Thursday, May 21, 2009

academic politics and miscommunication

A former mentor with First Exposures, Erin Siegal, left San Francisco for Columbia Journalism School this year for her master's degree. However, she's been posting some cryptic stuff on her Facebook indicating that something crazy went down at the end of the year, and that she would not be getting her degree. I didn't want to push for more details since she seemed pretty upset.

Now her story has broken on Gawker:
Erin Siegal submitted the same work twice, to two different professors. But she insists she was above board about everything. Both her thesis adviser, Wayne Barrett, and her book seminar professor, Samuel Freedman, knew she would be sharing content between the two projects. The high-achieving scholarship student even made a PowerPoint presentation for Freedman explaining everything!

But now he's saying she took the three-way arrangement too far. Instead of giving him a big ole book and just excerpting 5,000 words for her thesis, she turned in the entire 16,000 words for her thesis at her adviser's urging. This apparently left no exclusive content for the book class, as Freedman had been expecting.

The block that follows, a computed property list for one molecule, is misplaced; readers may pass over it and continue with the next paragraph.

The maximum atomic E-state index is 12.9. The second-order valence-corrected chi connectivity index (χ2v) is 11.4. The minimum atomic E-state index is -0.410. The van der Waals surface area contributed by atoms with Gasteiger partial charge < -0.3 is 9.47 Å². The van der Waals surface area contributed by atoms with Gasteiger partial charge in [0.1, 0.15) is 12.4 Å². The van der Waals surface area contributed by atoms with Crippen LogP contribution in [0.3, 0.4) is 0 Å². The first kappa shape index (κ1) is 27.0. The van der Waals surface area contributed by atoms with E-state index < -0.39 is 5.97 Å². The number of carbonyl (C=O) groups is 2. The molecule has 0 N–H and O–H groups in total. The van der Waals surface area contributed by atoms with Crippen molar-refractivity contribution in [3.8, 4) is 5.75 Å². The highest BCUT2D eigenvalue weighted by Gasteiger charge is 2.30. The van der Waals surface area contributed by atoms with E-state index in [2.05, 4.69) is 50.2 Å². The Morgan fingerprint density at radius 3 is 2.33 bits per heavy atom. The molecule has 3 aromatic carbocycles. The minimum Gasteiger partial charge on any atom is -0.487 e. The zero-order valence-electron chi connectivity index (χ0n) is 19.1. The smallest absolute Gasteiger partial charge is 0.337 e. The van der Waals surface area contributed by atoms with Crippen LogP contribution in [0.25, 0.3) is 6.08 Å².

Freedman basically failed her for the seminar, which effectively blocked her graduation from the ten-month program.

I haven't known Erin for very long, but I know that she is passionate, super sweet, and dedicated to her craft. I can't imagine that she would do anything "unethical" knowingly, nor do I believe that if something inadvertently did happen she wouldn't do everything in her power to correct it as quickly and transparently. I'm really sad that she's had to go through this, and it's a pretty harsh lesson in the politics of academia (especially someone coming from the art world). It is tough to find out that you've done your due diligence, and still get screwed by people who you thought were in your corner. Or that you are the unwitting victim of your professors' pissing contest.

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